If $a,b$ are elements of a unital algebra $A$, then is there a proposition that states $1-ab$ is Moore-Penrose invertible if and only if $1-ba$ is Moore-Penrose invertible? If yes, what is the Moore-Penrose inverse of $1-ba$? How can I prove it?
Suppose that $c$ is the Moore-Penrose pseudoinverse of $1-ab$. By definition, this means that $$(1-ab)c(1-ab)=1-ab\qquad (1),$$ together with three other identities of a similar flavor.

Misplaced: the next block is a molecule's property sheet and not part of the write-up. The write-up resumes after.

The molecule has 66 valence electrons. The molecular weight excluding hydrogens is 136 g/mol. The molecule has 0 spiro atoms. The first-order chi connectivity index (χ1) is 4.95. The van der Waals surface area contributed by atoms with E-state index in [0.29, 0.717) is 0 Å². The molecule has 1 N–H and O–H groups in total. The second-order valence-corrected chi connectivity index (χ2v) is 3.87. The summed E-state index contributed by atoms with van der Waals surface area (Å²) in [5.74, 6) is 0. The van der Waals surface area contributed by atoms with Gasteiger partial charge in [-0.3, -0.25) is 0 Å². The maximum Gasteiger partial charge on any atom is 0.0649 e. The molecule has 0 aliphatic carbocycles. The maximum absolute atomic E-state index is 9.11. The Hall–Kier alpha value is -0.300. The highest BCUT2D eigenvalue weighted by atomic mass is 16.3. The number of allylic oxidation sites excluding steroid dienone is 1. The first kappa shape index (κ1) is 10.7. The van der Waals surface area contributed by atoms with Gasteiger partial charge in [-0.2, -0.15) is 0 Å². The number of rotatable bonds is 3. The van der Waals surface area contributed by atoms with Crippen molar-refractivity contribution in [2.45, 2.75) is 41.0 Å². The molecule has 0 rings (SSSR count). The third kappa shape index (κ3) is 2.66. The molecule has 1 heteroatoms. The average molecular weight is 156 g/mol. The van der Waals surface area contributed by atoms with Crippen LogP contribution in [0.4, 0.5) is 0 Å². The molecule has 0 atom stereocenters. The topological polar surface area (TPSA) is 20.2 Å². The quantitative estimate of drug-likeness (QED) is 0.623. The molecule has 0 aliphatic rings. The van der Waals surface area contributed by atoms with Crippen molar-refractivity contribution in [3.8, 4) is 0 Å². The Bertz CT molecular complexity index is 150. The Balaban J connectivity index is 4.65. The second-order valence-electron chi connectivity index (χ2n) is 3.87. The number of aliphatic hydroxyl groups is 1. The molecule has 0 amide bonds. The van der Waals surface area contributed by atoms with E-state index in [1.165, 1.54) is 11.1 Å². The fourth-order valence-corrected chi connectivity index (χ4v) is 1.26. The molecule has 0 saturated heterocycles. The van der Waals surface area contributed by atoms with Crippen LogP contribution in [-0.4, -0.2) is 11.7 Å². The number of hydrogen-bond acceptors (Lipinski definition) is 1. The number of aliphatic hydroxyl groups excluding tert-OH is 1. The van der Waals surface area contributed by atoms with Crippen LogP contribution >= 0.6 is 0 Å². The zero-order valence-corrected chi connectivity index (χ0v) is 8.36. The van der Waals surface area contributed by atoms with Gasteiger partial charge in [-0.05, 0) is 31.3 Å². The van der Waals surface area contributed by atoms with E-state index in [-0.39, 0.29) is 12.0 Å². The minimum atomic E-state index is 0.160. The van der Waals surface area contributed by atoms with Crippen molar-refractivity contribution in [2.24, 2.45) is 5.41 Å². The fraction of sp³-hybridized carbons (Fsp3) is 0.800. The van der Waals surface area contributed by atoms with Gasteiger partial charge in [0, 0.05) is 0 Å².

I claim that $1+bca$ is the Moore-Penrose pseudoinverse of $1-ba$. Indeed, each of the four identities satisfied by $c$ implies the analogous identity with $1+bca$ in place of $c$ and $1-ba$ in place of $1-ab$. For example, expanding (1) gives $$c-abc-cab+abcab=1-ab.$$ Multiplying on the left by $b$ and on the right by $a$ then gives that $$bca-babca-bcaba+babcaba=ba-baba\qquad (2).$$ Expand the following expression: $$ (1-ba)(1+bca)(1-ba)=1-2ba+baba + bca-babca-bcaba+babcaba. $$ By (2), this equals $1-2ba+baba+ba-baba$, which simplifies to $1-ba$, as desired. This is the first of the four equalities needed to verify that $1+bca$ is the Moore-Penrose pseudoinverse of $1-ba$. Similar calculations establish the other three.